Directed by: Lee Cronin – Starring: Seána Kerslake, James Cosmo, Simone Kirby, Steve Wall, James Quinn Markey
Irish horror films can be a bit hit and miss. Although we have a fantastic history of storytelling, folklore, and yarns, this doesn’t always translate onto the big-screen. Sometimes, this is down to a poor interpretation of story, and sometimes it is simply that modern audiences expect more bang for their buck, and budgets don’t usually allow for the sophisticated CGI that they are accustomed to.
Personally I’ve always been a fan of old-school horror, where filmmakers try to make me jump with the creek in the floorboards or a bang at the door, and overall this is what The Hole in the Ground goes for.
It follows young mum, Sarah (Kerslake) who moves to a remote house with her young son, Chris (Quinn Markey). As soon as they arrive, peculiar things begin happening, and Chris starts acting strangely. Reluctant to believe the rantings of a disturbed neighbour who claims Chris is not her son, she becomes more and more unnerved, until she has to face her worst fears.
The title comes from a sinkhole at the back of the property where they live. We never find out why it is there, or what caused it, but it plays a significant part in the climax. This is just one of the disjointing things about this film. Cronin does a great job of building tension, the cinematography is beautiful, and designed for maximum eeriness, and the sound mixing and score are fantastic, and will send shivers down your spine.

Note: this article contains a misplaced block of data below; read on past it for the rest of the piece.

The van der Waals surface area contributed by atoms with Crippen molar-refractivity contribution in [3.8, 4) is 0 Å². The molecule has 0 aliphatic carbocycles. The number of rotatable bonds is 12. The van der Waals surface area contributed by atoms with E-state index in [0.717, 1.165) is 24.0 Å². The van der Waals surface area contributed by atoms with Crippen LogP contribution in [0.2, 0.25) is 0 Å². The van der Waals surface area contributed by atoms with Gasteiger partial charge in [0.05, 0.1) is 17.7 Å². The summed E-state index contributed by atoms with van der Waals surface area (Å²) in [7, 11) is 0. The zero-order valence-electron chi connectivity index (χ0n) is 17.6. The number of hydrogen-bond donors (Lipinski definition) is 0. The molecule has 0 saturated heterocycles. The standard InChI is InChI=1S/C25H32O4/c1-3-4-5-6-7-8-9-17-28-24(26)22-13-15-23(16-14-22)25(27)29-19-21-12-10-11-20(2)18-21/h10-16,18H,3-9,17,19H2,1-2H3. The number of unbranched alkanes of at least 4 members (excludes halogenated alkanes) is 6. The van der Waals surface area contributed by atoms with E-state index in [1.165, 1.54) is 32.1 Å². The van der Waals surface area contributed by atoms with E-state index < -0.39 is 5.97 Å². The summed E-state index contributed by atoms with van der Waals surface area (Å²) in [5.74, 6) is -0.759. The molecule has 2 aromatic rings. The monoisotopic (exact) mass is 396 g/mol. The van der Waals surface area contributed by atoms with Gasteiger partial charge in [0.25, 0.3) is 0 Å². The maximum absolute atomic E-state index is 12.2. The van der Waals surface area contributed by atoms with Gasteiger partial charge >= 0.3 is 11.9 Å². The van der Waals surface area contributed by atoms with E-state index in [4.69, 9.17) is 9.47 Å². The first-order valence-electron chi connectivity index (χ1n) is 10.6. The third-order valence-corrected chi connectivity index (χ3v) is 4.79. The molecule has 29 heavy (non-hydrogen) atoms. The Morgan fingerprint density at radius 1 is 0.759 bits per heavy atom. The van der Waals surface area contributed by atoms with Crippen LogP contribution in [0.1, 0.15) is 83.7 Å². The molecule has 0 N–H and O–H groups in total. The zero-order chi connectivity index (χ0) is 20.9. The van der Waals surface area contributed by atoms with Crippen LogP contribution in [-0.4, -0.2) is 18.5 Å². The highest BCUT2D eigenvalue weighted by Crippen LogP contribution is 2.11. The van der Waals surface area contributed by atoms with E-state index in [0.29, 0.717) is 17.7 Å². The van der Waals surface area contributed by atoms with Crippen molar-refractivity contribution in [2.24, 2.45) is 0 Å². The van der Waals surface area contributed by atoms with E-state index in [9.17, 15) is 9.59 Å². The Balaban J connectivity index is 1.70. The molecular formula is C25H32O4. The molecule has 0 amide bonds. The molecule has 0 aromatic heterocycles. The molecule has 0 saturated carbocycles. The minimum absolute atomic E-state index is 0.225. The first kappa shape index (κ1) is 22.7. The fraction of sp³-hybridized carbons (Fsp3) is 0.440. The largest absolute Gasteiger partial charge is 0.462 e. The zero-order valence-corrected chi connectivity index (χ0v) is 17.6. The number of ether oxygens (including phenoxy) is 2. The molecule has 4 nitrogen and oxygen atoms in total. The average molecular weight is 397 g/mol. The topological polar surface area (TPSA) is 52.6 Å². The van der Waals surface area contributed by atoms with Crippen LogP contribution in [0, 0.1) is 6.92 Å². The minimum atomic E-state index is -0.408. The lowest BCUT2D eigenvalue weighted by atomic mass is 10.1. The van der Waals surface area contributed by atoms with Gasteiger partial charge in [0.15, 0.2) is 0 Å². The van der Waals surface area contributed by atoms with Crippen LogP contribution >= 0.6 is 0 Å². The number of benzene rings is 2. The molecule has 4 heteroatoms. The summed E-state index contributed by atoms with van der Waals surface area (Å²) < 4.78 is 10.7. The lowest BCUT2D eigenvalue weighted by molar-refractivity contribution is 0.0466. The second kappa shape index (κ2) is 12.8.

Kerslake is fantastic as the terrified young mum, and Quinn Markey has definitely earned his place in the creepy children of horror canon. However, all these efforts are sometimes let down by the fact that the audience is supposed to simply accept certain things without explanation.
This has been lauded at festivals and rightly so. It is a fabulous debut offering. But it is not the masterpiece that some have exclaimed. It shows fantastic promise for the future, but the ending is too predictable, there are too many plot holes, too many things are left unexplained or underdeveloped, and the payoff is too unsatisfying to make this truly great. The slow burn is brilliant, and the first hour of this is excellent, but as Chris descends further into a dark world it becomes quite silly at times.
Overall, this is a solid horror that pays homage to many classics that went before it. The fact that its Irish is a bonus. It is creepy enough to satisfy fans of the genre, but perhaps too predictable for truly hard-core aficionados.
It will be interesting to see what Cronin does next, but for now this is a suitably shivery 90 minutes that is worth a look.
In Cinemas Now!